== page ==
My son newly diagnosed - feel lost

Our 20 year old son was diagnosed in July of this year with MS. I feel lost in a world I knew nothing about a mere 6 months ago. I have found it so hard to deal with - he has been handling it (for the moment) a lot better than me. He stopped me coming in to his appointments because I kept crying!I have found it really hard to be strong for him. I feel such a failure that I cant help him!He is currently underdoing further tests (contrast MRI, bloods, x-rays) to determine which treatment would be the best for him. I feel lost in an array of treatments that I just dont understand. I am beyond grateful and thankful to all the researchers who are researching treatments for MS and to the volunteers who put themselves forward to help with research treatments.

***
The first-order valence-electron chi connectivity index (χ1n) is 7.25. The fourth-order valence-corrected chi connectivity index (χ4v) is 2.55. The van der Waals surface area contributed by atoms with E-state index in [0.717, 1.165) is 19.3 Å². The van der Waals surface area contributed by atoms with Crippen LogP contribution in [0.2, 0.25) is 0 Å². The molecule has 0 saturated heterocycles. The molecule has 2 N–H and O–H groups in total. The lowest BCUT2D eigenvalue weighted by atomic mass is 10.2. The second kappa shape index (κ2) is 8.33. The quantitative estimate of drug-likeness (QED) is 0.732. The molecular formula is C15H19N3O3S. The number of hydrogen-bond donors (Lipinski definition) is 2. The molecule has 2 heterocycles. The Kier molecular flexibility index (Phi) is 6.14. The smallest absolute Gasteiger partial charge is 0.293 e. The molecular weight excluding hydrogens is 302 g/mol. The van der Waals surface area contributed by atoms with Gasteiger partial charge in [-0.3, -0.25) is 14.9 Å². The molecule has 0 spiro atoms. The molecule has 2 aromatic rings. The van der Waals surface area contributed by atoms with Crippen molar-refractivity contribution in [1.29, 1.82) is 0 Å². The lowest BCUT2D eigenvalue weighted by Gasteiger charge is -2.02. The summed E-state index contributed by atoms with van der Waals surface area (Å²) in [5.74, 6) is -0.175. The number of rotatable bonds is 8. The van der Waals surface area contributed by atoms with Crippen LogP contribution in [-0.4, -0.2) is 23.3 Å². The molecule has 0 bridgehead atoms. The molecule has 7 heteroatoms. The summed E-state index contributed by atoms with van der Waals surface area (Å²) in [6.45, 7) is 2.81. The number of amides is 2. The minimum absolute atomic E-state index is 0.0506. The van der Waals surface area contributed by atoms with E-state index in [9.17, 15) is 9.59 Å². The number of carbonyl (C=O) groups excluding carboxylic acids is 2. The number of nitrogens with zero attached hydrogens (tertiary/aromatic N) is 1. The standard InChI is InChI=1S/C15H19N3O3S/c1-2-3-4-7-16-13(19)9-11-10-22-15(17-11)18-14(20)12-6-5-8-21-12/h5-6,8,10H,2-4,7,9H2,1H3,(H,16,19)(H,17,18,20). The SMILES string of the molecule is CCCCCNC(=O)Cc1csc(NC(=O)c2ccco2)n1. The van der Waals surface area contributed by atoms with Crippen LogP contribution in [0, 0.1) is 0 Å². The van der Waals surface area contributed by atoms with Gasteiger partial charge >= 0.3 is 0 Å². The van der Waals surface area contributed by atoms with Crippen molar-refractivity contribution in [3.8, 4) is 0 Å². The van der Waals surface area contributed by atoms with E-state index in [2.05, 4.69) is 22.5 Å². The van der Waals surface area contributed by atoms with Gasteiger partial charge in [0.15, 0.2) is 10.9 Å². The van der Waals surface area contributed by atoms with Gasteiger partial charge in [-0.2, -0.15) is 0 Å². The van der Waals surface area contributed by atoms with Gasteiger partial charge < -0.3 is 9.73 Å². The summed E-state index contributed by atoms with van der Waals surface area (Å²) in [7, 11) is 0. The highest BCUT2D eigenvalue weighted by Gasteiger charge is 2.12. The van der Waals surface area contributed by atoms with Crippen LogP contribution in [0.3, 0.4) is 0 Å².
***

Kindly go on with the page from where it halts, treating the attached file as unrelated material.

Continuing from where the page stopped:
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Hi, Firstly I want to say how sorry I am to hear about your son’s diagnoses, its never nice to hear that someone has MS, so don’t beat yourself up about how you feel about it, he is your son and you want to protect him. I’m hoping with the right test and info he’ll be put on the right meds to hopefully keep it under control. He’s young so hopefully some of the research that;s going on may hopefully be beneficial to him, fingers crossed. You take good care, try to stay strong, not easy a lot on here know that, but we’re here for you.

Jean x

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That’s tough news for a parent to receive. I am very sorry.

All I can suggest is that you take your cues from your son as best you can. He has a lot of coming-to-terms to do, and you can help him by listening carefully to the messages you are getting from him about what he needs from you. It’s tough dealing with your own strong emotions: he will have plenty of troubles of his own. Don’t worry that your own distress currently makes it hard for you to attend to his needs the way you would like to. You are in shock too and that will pass. This is a life-changing diagnosis and it’s a long road ahead. That’s where steady and loving support of family can be such a blessing over the long term. You will find your path to mastering your own distress and figuring out how best to help.